Eagle editorial: Build 777X in Wichita

12/06/2013 12:00 AM

08/08/2014 10:20 AM

Good for Wichita and Kansas for making an aggressive play for the Boeing 777X and its 7,000 to 10,000 new jobs. As planemaker to the world for the past nine decades, Wichita deserves serious consideration for the job of building the new twin-engine jetliner or assembling its composite wing, and has a compelling case to make for itself.

Granted, it would be quite a flip-flop for Boeing given the company’s decision early last year to close its Wichita plant by 2014 and move those operations to Oklahoma City, San Antonio and Puget Sound in Washington state. Boeing Wichita’s Machinists work under the same master contract as Puget Sound’s Machinists, whose recent vote against a contract led Boeing to solicit out-of-state bids for the Boeing 777X work. Wichita obviously lacks a seaport, said to be essential to handle bulky, Asian-made components for the 777X.

And though the Brownback administration isn’t talking about what Kansas might offer – other than calling its bid “great,” “competitive” and “very robust” – it’s hard to see the state matching some of the other enticements already on or near the table, including $9 billion in tax breaks in Washington state and $1.7 billion in incentives in Missouri.

But Wichita should be far better than a long shot as Boeing assesses the offers that come in before Tuesday’s deadline. Here are seven reasons why the Boeing 777X should be built in Wichita, besides Kansas’ low cost of living:

• More than 80 years of experience in the design, testing, manufacturing, modification and maintenance of aircraft, not only at Boeing’s Wichita plants but also at the companies now known as Spirit AeroSystems, Cessna Aircraft, Beechcraft and Bombardier Learjet. In Wichita, Boeing could even keep a close eye on its chief rival, Airbus, whose Airbus Americas Engineering employs more than 400 at its Old Town offices.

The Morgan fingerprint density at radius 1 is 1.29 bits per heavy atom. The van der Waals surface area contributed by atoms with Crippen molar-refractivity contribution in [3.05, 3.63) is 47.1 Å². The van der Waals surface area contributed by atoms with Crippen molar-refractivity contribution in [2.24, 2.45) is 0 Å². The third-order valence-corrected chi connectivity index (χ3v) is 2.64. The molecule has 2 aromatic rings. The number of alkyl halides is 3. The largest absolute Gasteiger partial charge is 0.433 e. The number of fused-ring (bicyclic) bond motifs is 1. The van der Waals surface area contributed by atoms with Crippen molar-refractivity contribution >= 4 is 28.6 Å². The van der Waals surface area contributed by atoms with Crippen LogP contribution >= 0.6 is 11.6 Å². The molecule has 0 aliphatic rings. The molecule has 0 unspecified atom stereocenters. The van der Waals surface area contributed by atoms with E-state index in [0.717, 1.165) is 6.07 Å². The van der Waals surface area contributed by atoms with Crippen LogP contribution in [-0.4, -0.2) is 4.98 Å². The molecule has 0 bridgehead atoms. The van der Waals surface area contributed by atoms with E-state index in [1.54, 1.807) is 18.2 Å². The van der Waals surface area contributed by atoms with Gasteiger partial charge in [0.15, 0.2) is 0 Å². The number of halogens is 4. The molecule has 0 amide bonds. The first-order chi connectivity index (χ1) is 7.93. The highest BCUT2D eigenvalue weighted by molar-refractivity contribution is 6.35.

• The skilled, tested and ready workforce to take on such work, without the steep learning curve and quality-control worries Boeing would invite elsewhere, and the stated willingness by key local union officials to be “open to options” on wages and benefits and to work with Boeing on mutually beneficial labor agreements.
• The accessible and reliable network of suppliers and support services.
• The National Institute for Aviation Research at Wichita State University.
• The National Center for Aviation Training, which Sedgwick County built to meet aircraft manufacturers’ workforce needs.
• The existing (but for sale) Boeing Wichita site, including a 325-acre flight line, massive hangars, and other buildings totaling more than 1.2 million square feet and an 85-acre office complex, as well as access to McConnell Air Force Base’s runway.
• A strong record of support for aviation manufacturing in general and Boeing in particular among local and state governments.

As Rep. Mike Pompeo, R-Wichita, told The Eagle: “We have the heritage, the trained personnel, the suppliers, and so much of the infrastructure that’s necessary to build these planes.”

All Wichita needs is a “yes” from Boeing.

For the editorial board, Rhonda Holman

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